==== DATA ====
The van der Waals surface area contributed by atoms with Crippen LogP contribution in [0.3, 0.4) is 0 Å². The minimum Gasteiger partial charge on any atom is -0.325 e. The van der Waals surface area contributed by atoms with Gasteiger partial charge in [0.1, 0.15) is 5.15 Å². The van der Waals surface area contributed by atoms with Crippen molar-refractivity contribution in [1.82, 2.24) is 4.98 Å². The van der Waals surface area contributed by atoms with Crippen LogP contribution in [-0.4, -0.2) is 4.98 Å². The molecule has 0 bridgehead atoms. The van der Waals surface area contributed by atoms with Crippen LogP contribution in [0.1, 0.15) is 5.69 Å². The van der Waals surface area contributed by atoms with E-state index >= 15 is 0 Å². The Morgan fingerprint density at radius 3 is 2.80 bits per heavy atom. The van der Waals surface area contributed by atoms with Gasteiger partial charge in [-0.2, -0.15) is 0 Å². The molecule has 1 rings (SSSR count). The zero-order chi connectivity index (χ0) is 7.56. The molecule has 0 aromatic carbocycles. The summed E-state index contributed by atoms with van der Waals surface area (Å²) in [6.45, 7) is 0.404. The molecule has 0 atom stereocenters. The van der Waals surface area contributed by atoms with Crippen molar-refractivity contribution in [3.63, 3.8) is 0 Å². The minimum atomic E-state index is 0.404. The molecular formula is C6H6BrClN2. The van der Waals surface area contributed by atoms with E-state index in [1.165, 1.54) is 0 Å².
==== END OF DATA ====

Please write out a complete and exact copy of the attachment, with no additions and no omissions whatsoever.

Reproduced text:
The van der Waals surface area contributed by atoms with Crippen LogP contribution in [0.3, 0.4) is 0 Å². The minimum Gasteiger partial charge on any atom is -0.325 e. The van der Waals surface area contributed by atoms with Gasteiger partial charge in [0.1, 0.15) is 5.15 Å². The van der Waals surface area contributed by atoms with Crippen molar-refractivity contribution in [1.82, 2.24) is 4.98 Å². The van der Waals surface area contributed by atoms with Crippen LogP contribution in [-0.4, -0.2) is 4.98 Å². The molecule has 0 bridgehead atoms. The van der Waals surface area contributed by atoms with Crippen LogP contribution in [0.1, 0.15) is 5.69 Å². The van der Waals surface area contributed by atoms with E-state index >= 15 is 0 Å². The Morgan fingerprint density at radius 3 is 2.80 bits per heavy atom. The van der Waals surface area contributed by atoms with Gasteiger partial charge in [-0.2, -0.15) is 0 Å². The molecule has 1 rings (SSSR count). The zero-order chi connectivity index (χ0) is 7.56. The molecule has 0 aromatic carbocycles. The summed E-state index contributed by atoms with van der Waals surface area (Å²) in [6.45, 7) is 0.404. The molecule has 0 atom stereocenters. The van der Waals surface area contributed by atoms with Crippen molar-refractivity contribution in [3.63, 3.8) is 0 Å². The minimum atomic E-state index is 0.404. The molecular formula is C6H6BrClN2. The van der Waals surface area contributed by atoms with E-state index in [1.165, 1.54) is 0 Å².